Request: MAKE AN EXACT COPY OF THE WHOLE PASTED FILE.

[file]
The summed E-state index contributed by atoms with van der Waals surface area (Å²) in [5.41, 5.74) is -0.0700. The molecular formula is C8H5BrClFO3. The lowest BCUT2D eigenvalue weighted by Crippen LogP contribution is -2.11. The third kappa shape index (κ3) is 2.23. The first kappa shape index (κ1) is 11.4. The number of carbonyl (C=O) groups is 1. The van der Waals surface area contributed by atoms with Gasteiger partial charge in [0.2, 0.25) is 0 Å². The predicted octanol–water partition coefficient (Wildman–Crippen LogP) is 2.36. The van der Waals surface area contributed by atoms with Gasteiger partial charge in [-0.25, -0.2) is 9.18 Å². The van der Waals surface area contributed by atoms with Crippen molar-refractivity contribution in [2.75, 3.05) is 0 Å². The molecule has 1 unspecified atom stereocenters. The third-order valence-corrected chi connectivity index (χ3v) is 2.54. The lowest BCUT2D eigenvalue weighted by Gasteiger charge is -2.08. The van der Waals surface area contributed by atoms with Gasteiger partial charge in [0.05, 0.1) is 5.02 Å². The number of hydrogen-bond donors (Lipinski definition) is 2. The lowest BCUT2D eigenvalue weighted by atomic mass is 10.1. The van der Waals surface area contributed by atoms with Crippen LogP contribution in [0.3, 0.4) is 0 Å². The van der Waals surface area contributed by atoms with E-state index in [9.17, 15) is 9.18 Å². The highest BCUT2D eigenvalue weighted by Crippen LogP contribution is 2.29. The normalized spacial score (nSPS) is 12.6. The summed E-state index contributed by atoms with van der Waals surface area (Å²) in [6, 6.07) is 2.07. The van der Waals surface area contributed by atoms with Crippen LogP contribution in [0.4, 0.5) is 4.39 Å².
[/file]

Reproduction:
The summed E-state index contributed by atoms with van der Waals surface area (Å²) in [5.41, 5.74) is -0.0700. The molecular formula is C8H5BrClFO3. The lowest BCUT2D eigenvalue weighted by Crippen LogP contribution is -2.11. The third kappa shape index (κ3) is 2.23. The first kappa shape index (κ1) is 11.4. The number of carbonyl (C=O) groups is 1. The van der Waals surface area contributed by atoms with Gasteiger partial charge in [0.2, 0.25) is 0 Å². The predicted octanol–water partition coefficient (Wildman–Crippen LogP) is 2.36. The van der Waals surface area contributed by atoms with Gasteiger partial charge in [-0.25, -0.2) is 9.18 Å². The van der Waals surface area contributed by atoms with Crippen molar-refractivity contribution in [2.75, 3.05) is 0 Å². The molecule has 1 unspecified atom stereocenters. The third-order valence-corrected chi connectivity index (χ3v) is 2.54. The lowest BCUT2D eigenvalue weighted by Gasteiger charge is -2.08. The van der Waals surface area contributed by atoms with Gasteiger partial charge in [0.05, 0.1) is 5.02 Å². The number of hydrogen-bond donors (Lipinski definition) is 2. The lowest BCUT2D eigenvalue weighted by atomic mass is 10.1. The van der Waals surface area contributed by atoms with Crippen LogP contribution in [0.3, 0.4) is 0 Å². The van der Waals surface area contributed by atoms with E-state index in [9.17, 15) is 9.18 Å². The highest BCUT2D eigenvalue weighted by Crippen LogP contribution is 2.29. The normalized spacial score (nSPS) is 12.6. The summed E-state index contributed by atoms with van der Waals surface area (Å²) in [6, 6.07) is 2.07. The van der Waals surface area contributed by atoms with Crippen LogP contribution in [0.4, 0.5) is 4.39 Å².